8 July 1889, Philadelphia (PA) Inquirer, pg. 1:
Pittsburg Druggists Open Their Stores and Dispense Cold Soda Water.
SPECIAL TO THE INQUIRER.
PITTSBURG, July 7.—An open and vigorous crusade against the Sunday blue laws, as exemplified by the local Law and Order Society, was instituted to-day in Pittsburg and Allegheny. For more than a year it has been practically impossible to secure any such beverage as soda water or milk shake on Sunday and the thirsty persons have been driven to seek a stronger liquid at the ever-flourishing “Speak Easy.”

22 July 1889, New York (NY) Times, “Modern Age Blue Laws; How they are enforced in two big cities; Pittsburg and Allegheny City overdosed with law and order—odd and humorous effects,” pg. 5:
Since the Brooks high license law went into effect the sale of liquors on Sunday by legalized saloons and bars has entirely ceased. The law carries with it fine and imprisonment both, the minimum term being three months, and no man with license has yet made bold to face the possibility of ninety days in the workhouse. The new law in Pittsburg and Allegheny enforces itself in this respect at least. The closing of saloons and other places where drink, either to cool, to cheer, or to inebriate, might be secured has caused innumerable unlicensed saloons or “speak easies,” as they are called on account of the necessity of the patrons being guarded in their conduct and conversation, to spring up all over the two cities. It is estimated there are about five hundred of these “holes in the wall” in existence.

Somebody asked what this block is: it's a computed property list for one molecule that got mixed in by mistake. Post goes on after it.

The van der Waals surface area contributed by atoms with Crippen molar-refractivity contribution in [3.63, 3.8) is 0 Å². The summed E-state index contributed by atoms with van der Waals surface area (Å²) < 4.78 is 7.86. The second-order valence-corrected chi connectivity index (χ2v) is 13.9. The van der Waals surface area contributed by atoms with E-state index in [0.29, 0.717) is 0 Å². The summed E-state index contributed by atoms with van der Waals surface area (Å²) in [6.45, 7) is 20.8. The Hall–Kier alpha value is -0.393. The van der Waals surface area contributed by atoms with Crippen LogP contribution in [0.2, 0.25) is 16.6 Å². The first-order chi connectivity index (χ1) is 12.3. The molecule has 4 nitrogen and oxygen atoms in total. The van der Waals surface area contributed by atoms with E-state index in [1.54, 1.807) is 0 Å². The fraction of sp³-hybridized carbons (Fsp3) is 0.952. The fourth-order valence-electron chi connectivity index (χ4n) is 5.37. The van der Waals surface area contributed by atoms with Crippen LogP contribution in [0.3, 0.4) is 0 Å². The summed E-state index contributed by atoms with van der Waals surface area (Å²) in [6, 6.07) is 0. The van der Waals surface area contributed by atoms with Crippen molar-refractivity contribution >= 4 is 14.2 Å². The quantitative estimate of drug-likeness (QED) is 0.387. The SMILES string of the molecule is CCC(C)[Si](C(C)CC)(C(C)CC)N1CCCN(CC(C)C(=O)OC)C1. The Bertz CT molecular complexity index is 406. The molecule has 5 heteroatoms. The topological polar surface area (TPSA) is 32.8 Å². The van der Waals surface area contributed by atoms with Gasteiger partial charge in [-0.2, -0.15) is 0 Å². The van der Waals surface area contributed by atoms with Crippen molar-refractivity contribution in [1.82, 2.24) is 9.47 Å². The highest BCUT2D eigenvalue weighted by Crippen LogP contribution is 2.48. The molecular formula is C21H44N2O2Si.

19 August 1889, New York (NY) Times, “A Gang of Blackmailers; Plight of illegal liquor sellers in Pittsburg; Curious result of the non-enforcement of the excise laws—even city officials involved,” pg. 1:
PITTSBURG, Aug. 18.—Under the low license system two years ago this town had about fifteen hundred licensed saloons, Through Judge J. W. F. White’s construction of the high license law there are now only ninety-three saloons for 230,000 people. Eleven entire wards, several among the most populous in the city, are without a single licensed retail house.

As a direct result of laxity in the enforcement of the law unlicensed saloons have sprung up all over the city. These resorts, on account of the secrecy with which they are supposed to be conducted and the necessity of quiet within, are known as “speak easies.” There are about eight hundred of them distributed in convenient sections of the town. They are of all sorts and conditions, from the low groggery frequented by thieves to the traditional “gilded palace” patronized by respectable people.

2 September 1889, Philadelphia (PA) Inquirer, pg. 1:
Charged With Keeping “a Speakeasy.”